Abandonment then and now

by Fear and Uncertainty

Gosh so many of us struggling to work it all out. In my case, an emotionally abusive childhood with a manipulative mother who desperately wanted to be loved and sent the message that I was not good enough and an emotionally absent father who spent more time in his greenhouse and at work than with us. I became the family scapegoat. Did all their intense feeling stuff for years. They divorced when I was 10. Then the shit hit the fan and lalalala ... I’ve worked on heaps of it.

I related to ‘externaliser’ for many years ... angry, self-centred, couldn’t admit I was wrong, didn’t need anyone. That way of being has mellowed for me now in my 50’s but still needs lots more work. One minute feeling a wonderful sense of connection I can switch into mild depressive moods during a day. I recognise on one hand my contempt for people generally and also our connection and how much we all crave acceptance and love. I live a remote life alone with periods of intense loneliness. I’m an inconvenient travelling distance from my kids. It requires planning to make a visit so spontaneity is out.

The relationship I have with my three (now young adult) children is of concern to me. My fear of relationship drove me away from the community they and their father belonged to, that of their school community too and eventually out of their lives on a day to day basis. They began boarding one by one in Year 7 at the schools they’d attended as ‘day’ kids. I had moved away from the city they lived in and found all manner of reasons not to attend special events and functions at their respective schools. I abandoned them.

They are all three in their early/mid 20’s now and my daughter in particular is demonstrating how she’s been affected by me not being in her life. I was a very affectionate mother while they were with me and told them how much I loved them often (still do). Lots of praise and support and guidance too but the stress I felt during divorce proceedings spewed out in anger toward my eldest son (then 10) particularly and of course I’ve been absent since they were each 11 yrs old apart from ‘half the holidays’ until they reached 18 when they were not expected to visit me regularly.

What is most important now is how I help my kids heal the wounds I caused them so that they have fulfilling balanced loving relationships. How do I go about this? The thought of having to ‘show up’ in their lives scares the hell out of me. When they come to me it’s fantastic but inconvenient for them in their busy young lives. They are independent, smart, lively human beings with wonderful friends and they appear to be thriving. My daughter is emotionally removed when we are together and pops in a cutting comment here and there and yet I know she loves me dearly. How can she let me get close to her when I didn’t care enough to show up for her school plays and special moments during her high school years? My eldest son says he’s fine but he’s struggling with a financial debt, a decision to borrow/buy based, I believe, on needing to connect with his peers and feel connected. My youngest son seems to have dodged the bullet, well so far anyway  I love them so so much.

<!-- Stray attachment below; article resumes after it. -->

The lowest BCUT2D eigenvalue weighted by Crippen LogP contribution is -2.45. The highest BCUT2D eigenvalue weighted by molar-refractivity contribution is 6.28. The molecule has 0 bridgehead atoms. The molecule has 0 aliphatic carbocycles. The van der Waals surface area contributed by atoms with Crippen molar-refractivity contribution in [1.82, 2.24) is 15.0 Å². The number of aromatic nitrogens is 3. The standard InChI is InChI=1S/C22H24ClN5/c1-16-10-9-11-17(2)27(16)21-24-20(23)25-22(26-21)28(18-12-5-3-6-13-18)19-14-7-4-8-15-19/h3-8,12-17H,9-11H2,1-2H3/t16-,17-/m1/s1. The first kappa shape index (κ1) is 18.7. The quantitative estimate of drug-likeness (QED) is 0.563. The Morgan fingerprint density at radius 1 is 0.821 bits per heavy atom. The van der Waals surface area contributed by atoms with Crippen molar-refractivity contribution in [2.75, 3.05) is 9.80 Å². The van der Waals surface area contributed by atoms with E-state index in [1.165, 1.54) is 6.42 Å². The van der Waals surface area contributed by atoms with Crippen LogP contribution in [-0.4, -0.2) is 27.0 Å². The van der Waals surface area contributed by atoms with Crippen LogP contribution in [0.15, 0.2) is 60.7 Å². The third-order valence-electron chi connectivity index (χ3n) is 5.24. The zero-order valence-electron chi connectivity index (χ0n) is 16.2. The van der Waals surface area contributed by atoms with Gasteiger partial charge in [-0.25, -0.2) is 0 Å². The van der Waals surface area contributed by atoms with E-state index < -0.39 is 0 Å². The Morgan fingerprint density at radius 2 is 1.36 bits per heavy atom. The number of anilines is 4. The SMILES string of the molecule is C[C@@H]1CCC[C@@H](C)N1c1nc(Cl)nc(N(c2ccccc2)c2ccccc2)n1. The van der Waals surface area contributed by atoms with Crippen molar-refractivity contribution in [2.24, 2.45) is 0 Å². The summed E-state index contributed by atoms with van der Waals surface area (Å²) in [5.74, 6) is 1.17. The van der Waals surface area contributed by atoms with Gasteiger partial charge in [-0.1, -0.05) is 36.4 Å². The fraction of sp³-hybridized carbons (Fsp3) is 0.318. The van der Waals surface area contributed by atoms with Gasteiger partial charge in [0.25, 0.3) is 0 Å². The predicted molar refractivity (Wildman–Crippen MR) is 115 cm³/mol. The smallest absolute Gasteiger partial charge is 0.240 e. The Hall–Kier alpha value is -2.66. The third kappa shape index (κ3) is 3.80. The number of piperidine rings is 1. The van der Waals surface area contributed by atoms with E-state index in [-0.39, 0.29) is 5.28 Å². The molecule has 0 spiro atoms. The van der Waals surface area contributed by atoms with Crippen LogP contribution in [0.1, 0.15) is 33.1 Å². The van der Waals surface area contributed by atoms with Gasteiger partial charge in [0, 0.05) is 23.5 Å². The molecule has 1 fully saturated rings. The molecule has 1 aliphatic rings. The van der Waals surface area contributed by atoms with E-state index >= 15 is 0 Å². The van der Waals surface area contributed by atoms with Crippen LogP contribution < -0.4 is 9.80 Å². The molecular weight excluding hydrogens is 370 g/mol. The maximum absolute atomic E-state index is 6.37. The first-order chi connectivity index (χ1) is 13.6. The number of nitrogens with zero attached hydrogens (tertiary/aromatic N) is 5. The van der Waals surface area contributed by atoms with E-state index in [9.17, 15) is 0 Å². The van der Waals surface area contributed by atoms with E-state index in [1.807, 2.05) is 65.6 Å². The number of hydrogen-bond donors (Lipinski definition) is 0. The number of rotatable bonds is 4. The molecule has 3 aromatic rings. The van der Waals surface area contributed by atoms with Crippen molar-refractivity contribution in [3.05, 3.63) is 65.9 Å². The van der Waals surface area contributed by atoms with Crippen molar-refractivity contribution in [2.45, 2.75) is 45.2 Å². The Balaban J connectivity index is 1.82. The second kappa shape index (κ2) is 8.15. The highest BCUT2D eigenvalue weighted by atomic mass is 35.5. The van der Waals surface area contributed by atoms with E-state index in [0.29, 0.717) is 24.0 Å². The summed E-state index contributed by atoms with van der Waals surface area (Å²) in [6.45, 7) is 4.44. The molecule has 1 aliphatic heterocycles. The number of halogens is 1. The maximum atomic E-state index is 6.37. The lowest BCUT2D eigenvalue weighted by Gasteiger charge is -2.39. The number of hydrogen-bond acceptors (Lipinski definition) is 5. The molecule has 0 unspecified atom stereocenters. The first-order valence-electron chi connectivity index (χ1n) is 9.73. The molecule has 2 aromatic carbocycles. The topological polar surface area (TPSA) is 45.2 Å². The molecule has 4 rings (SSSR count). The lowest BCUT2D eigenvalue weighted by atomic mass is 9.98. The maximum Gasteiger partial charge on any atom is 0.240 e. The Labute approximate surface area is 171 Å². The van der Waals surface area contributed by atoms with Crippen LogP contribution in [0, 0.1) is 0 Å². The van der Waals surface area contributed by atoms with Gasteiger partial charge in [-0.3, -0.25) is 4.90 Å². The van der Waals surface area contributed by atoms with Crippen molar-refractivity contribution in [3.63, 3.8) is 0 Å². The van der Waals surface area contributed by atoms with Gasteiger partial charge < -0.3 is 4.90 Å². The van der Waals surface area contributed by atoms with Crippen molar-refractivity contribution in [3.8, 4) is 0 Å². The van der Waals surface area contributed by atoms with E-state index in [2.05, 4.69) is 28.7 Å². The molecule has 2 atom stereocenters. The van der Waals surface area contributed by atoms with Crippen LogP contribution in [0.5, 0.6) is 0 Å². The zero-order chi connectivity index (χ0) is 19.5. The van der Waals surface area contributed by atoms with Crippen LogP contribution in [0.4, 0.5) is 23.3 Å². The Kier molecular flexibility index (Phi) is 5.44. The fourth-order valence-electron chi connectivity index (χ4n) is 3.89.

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Sep 30, 2012
by: Anonymous

Wombat is the code I had to write in order to commit this entry. What a coincidence.

I'm a 42 year old dysfunctional 'wombat'. Abandonment seems to fit the picture that I'm slowly starting to see. Neglect during childhood: yes. Abusive neglect? No, my parents were just mostly absent and too busy with their own troubles or (later) with my sister. I lost a niece when I was around ten or eleven, and her death has haunted me ever since. I became 'successful' with all my insecurities inherited. Broke down when I was 30, found real love straight after and (being 'successful' as well)... destroyed that (almost?) beyond repair some months ago. Developed an alcohol addiction as a student- because my father was an alcoholic in disguise? Because my mother was too depressed all her live to be able to care about anything? Stopped drinking without trouble in August, to discover real depression laying underneath. Quickly grabbed the bottle again last week to avoid this suicidal depression. I'm like such a wombat (I'm also perceived by outsiders as very kind) 'chewing my leaves (alcohol) in peace' But don't approach me (like real wombats) personally, as I will wound you - wombats aren't very friendly animals.

Abandonment, unresolved grief, false self's, addiction through codependency - a history of life (I'm entitled to look back at forty+) disrupting over and over again the vital constructive positive opportunities in my own life. The pattern is clear, the feelings follow superficially the want of change.... and yet, I'm caught, damaged, tired, exhausted and at present busy destroying everything.

Jan 21, 2012
Fear & Joy
by: Don

Fear is paralyzing if you let it have its way with you. Joy is the opposite of fear and something you cannot have much of unless you take charge of your fear (with the help of someone who knows the score)

I am assuming the Internet is not out of the question as far as connecting with your kids. Skype in particular can be a very useful tool for long distance relationships. It take just a little getting used to but can become very natural once you get in the habit of doing it.

I suspect though that you have thought of such things, but that fear has always helped you find an excuse to avoid doing it.

My suggestion -- Feel the fear and do it anyway. but only as a part of a recovery program and some therapy or recovery mentoring (a 12-step meeting would be ideal).


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